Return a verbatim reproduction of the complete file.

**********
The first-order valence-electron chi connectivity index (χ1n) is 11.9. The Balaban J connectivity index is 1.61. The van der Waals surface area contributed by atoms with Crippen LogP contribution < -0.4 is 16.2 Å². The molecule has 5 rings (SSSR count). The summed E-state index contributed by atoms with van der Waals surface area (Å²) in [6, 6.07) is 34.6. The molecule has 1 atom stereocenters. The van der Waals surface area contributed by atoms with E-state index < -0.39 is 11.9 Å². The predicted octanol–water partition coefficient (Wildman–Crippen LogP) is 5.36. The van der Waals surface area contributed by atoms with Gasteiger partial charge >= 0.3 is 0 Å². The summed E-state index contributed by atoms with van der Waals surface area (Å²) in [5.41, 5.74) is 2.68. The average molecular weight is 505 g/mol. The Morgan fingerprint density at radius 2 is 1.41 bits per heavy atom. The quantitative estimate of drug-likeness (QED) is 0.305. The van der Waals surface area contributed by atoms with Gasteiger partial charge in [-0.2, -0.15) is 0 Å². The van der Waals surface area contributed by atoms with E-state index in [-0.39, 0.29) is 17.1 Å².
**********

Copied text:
The first-order valence-electron chi connectivity index (χ1n) is 11.9. The Balaban J connectivity index is 1.61. The van der Waals surface area contributed by atoms with Crippen LogP contribution < -0.4 is 16.2 Å². The molecule has 5 rings (SSSR count). The summed E-state index contributed by atoms with van der Waals surface area (Å²) in [6, 6.07) is 34.6. The molecule has 1 atom stereocenters. The van der Waals surface area contributed by atoms with E-state index < -0.39 is 11.9 Å². The predicted octanol–water partition coefficient (Wildman–Crippen LogP) is 5.36. The van der Waals surface area contributed by atoms with Gasteiger partial charge >= 0.3 is 0 Å². The summed E-state index contributed by atoms with van der Waals surface area (Å²) in [5.41, 5.74) is 2.68. The average molecular weight is 505 g/mol. The Morgan fingerprint density at radius 2 is 1.41 bits per heavy atom. The quantitative estimate of drug-likeness (QED) is 0.305. The van der Waals surface area contributed by atoms with Gasteiger partial charge in [-0.2, -0.15) is 0 Å². The van der Waals surface area contributed by atoms with E-state index in [-0.39, 0.29) is 17.1 Å².